Marg Gardiner (left) and Gary Alberts have come forward as Victoria city counci candidates. File contributed

Two new candidates step forward for Victoria city council

Marg Gardiner and Gary Alberts will join the municipal election this October

Two new candidates have stepped into the race for a seat on Victoria city council in the municipal election this fall.

Marg Gardiner and Gary Alberts announced their intention to run for city council in a joint release.

Gardiner has lived in the region for 25 years, moving from Saanich to Victoria 15 years ago. She is running for both city council, and for the CRD board of directors.

ALSO READ: Victoria council candidate wants to help out young families

“Victoria is humming. Cranes everywhere, streets being dug up, downtown [is] busy,” she said. “Yet there are disgruntled, even angry, residents and business owners.”

With a background in science and an MBA in public management, Gardiner has worked in four different provinces in the fields of federal civil service, public management, regulatory enforcement, program management, research administration and technology transfer.

She hopes to focus on environmentalism, and said she’d walk the talk rather than simply agree to be greener.

Gardiner said she’s proven her ability to do so through her work with the James Bay Neighbourhood Association, and in her advocacy for tighter restrictions for ship emissions, and for clearer language in the requirements for the city’s new sewage plant.

Gardiner also believes that Victoria residents’ voices need to be better heard.

“We’ve lost a lot in community voice, the city has very much muddled communication, consultation, and engagement,” she said. “They’ve treated them the same, but they’re different.”

ALSO READ: Slate of candidates to run for City council

The city will need to hear from residents about larger decisions, like amalgamation between Saanich and Victoria, which Gardiner is in favour of exploring. She co-founded Amalgamation Yes and is now one of its directors.

“During this election I will seek the views of residents and local businesses which are most affected by City policies and initiatives,” she said.

ALSO READ: Animal rights activist running for Victoria council

Originally from Ontario, Alberts moved to Victoria in 1992 and loves the many perks of living in the capital city, including heading to shows at the Royal McPherson Theatre, and wandering around the Inner Harbour.

However, Alberts said he’s unhappy with some of the things he’s seen in the city lately, things he doesn’t think are benefiting most of the residents.

“I could either do what me and my friends have been doing for many years, sitting in a coffee shop venting and complaining, or I could do something,” he said of his decision to run.

ALSO READ: Victoria millennial hops into city council race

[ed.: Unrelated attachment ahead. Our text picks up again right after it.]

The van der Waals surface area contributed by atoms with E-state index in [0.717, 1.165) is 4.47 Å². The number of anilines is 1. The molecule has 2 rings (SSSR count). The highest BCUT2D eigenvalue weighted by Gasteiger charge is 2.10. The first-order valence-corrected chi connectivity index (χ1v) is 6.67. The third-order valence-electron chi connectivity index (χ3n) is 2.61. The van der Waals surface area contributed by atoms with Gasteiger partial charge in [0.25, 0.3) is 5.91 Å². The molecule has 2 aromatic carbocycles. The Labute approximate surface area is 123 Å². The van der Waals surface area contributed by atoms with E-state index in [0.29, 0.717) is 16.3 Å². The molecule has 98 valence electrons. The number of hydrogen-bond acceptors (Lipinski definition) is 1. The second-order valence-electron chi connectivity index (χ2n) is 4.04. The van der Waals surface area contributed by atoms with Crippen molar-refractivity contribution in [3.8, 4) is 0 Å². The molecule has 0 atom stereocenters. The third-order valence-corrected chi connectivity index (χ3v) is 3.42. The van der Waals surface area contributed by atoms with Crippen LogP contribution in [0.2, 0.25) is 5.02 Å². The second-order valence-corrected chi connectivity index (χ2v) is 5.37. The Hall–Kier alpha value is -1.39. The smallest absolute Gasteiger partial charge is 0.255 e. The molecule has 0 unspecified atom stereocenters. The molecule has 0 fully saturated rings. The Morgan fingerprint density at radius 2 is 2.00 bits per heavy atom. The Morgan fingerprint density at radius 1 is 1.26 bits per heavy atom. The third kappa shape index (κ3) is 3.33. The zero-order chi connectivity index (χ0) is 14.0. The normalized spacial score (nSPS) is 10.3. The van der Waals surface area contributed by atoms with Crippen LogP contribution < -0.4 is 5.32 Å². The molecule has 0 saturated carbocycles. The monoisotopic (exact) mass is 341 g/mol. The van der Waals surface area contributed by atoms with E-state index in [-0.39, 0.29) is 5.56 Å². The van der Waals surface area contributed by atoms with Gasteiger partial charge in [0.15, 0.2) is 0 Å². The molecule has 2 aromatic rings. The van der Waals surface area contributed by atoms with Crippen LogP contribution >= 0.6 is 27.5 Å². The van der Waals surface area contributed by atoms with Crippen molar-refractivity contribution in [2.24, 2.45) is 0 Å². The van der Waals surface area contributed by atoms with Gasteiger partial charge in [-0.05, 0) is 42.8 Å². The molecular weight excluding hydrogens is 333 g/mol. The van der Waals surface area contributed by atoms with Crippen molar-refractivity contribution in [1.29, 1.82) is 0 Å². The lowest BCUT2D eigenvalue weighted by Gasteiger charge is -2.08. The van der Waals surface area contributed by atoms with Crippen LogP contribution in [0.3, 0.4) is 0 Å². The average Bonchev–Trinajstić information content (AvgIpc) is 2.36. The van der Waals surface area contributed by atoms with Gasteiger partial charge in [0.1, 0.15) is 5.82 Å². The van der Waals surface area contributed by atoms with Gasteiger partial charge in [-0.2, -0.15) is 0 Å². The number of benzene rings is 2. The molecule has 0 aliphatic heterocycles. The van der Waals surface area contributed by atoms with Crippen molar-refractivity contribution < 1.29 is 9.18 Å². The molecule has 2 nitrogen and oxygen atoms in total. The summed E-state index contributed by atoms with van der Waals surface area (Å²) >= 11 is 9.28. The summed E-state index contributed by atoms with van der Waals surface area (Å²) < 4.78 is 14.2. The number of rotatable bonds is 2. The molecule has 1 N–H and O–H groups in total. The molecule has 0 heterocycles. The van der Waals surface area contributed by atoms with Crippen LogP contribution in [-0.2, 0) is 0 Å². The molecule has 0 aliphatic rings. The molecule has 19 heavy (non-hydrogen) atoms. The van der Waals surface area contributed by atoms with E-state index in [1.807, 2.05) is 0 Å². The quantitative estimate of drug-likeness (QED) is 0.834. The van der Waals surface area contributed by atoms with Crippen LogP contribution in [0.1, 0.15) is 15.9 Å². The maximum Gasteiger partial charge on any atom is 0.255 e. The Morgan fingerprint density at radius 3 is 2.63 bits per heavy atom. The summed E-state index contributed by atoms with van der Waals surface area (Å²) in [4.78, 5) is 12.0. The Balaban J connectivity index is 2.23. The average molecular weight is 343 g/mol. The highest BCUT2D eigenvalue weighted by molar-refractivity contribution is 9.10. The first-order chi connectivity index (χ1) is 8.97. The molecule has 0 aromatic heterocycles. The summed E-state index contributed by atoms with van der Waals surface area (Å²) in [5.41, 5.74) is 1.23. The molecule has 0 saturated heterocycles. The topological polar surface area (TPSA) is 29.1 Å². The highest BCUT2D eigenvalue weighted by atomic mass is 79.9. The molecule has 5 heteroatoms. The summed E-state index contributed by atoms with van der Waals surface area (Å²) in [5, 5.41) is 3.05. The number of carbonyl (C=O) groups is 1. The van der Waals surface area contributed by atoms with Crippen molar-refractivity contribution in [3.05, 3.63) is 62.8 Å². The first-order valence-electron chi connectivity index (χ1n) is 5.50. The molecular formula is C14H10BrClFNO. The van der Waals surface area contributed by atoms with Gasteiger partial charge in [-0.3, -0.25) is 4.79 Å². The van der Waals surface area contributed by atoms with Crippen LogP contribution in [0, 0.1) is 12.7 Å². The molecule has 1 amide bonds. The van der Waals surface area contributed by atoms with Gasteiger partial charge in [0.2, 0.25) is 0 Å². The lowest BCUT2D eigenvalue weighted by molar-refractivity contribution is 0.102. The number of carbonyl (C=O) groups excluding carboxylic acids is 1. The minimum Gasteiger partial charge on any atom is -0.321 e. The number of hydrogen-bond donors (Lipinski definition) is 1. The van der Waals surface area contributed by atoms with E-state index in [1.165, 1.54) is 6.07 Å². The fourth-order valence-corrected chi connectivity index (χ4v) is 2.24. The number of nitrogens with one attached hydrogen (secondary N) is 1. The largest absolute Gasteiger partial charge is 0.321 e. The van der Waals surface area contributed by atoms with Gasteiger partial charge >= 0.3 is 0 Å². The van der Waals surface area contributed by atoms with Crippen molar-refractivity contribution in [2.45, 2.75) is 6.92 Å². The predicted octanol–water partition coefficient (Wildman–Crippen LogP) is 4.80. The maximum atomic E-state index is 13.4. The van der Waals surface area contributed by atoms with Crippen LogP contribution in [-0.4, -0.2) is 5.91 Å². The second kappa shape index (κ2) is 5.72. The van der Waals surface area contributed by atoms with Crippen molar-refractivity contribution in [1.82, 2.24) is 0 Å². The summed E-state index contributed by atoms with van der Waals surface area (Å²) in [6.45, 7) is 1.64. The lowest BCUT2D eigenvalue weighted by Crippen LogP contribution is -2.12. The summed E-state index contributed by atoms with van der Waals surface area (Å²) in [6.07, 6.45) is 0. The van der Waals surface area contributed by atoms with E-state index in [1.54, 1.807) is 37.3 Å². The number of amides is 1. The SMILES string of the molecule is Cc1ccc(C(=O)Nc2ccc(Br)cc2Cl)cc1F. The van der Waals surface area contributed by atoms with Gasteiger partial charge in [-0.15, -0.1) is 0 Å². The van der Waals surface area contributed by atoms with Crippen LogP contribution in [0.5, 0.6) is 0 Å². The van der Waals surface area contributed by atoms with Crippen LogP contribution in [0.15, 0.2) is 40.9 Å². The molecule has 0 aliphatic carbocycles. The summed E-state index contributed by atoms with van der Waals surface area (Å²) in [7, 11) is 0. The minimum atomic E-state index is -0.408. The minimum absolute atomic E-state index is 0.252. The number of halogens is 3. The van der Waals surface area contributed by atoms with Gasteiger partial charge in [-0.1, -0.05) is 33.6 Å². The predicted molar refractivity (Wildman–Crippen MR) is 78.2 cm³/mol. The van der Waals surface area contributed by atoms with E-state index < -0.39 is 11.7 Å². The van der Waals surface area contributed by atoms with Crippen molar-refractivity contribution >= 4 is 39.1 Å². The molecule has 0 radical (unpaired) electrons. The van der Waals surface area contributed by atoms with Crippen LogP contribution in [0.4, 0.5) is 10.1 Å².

Alberts said he didn’t approve of the way current city councillors have been spending money, or the time it has taken to see projects finish.

“Some complaints I’ve heard and agree with are the cost of the Johnson Street Bridge, which was a few years behind schedule, and upcoming plans for Crystal Pool,” he said. “I think one thing they should be doing is looking at what they’re spending their money on, and not automatically spend tax dollars.”

Alberts works as a realtor with RE/MAX, but has previously worked in sales management and online media consulting.

“I live in James Bay, I think it’s a fabulous city and I think the residents here deserve better from their politicians,” he said.

Gardiner and Alberts join six other candidates running for office including Grace Lore, Laurel Collins, Sharmarke Dubow, Sarah Potts, Jordan Reichert and Anna King.

In the mayoral race incumbent mayor Lisa Helps faces Gary Beyer, Rob Duncan and Sean Leitenberg.

For more information visit and

Just Posted

Victoria City Council approves inclusionary housing policy

After years of back and forth, the policy will be ratified in two weeks

Filipino Heritage Month event takes over Centennial Square

Dancing, music and food highlight Mabuhay Day celebration in Victoria

West Shore residents report finding anti-SOGI 123 flyers in mailboxes

SD62 trustee Ravi Parmar says the flyers are ‘garbage’

Saanich woman runs marathons to make dreams come true

Hempler gutted her way through 122 kms with minimal breaks, to support Help Fill a Dream Foundation

Victoria Weekender: What’s happening this weekend, June 15-16

Car Free YYJ, a barber battle and an Outdoor Discovery Day

Homalco tour gives glimpse into area’s ‘People, Land, Water’

First Nation business mixes cultural components with wildlife excursions

Monkey spotted on late-night jaunt in Campbell River

Conservation officers also apparently looking for cougar in the area

B.C. university to offer mentorship program for former youth in care

Students using the provincial tuition waiver program will soon be able to form a community at KPU

Cyclists competing in one of the toughest bike races on the planet pass through Fernie

Divide riders looking strong as they finish first leg of 4160 km race

You might not know these B.C. records are public

Hired a lawyer to file a civil claim? Those are published online

B.C. bus driver loses case to get job back after texting while driving full bus

An arbitator ruled that Tim Wesman’s phone usage was a “a reckless disregard for public safety”

Revamped B.C. Lions set to battle veteran Winnipeg Blue Bombers

The Lions’ first test of the season will be a big one

No business case for Trans Mountain expansion, says former environment minister

Cabinet is expected to announce its decision on the expansion of the Alberta-to-B.C. pipeline by Tuesday

Most Read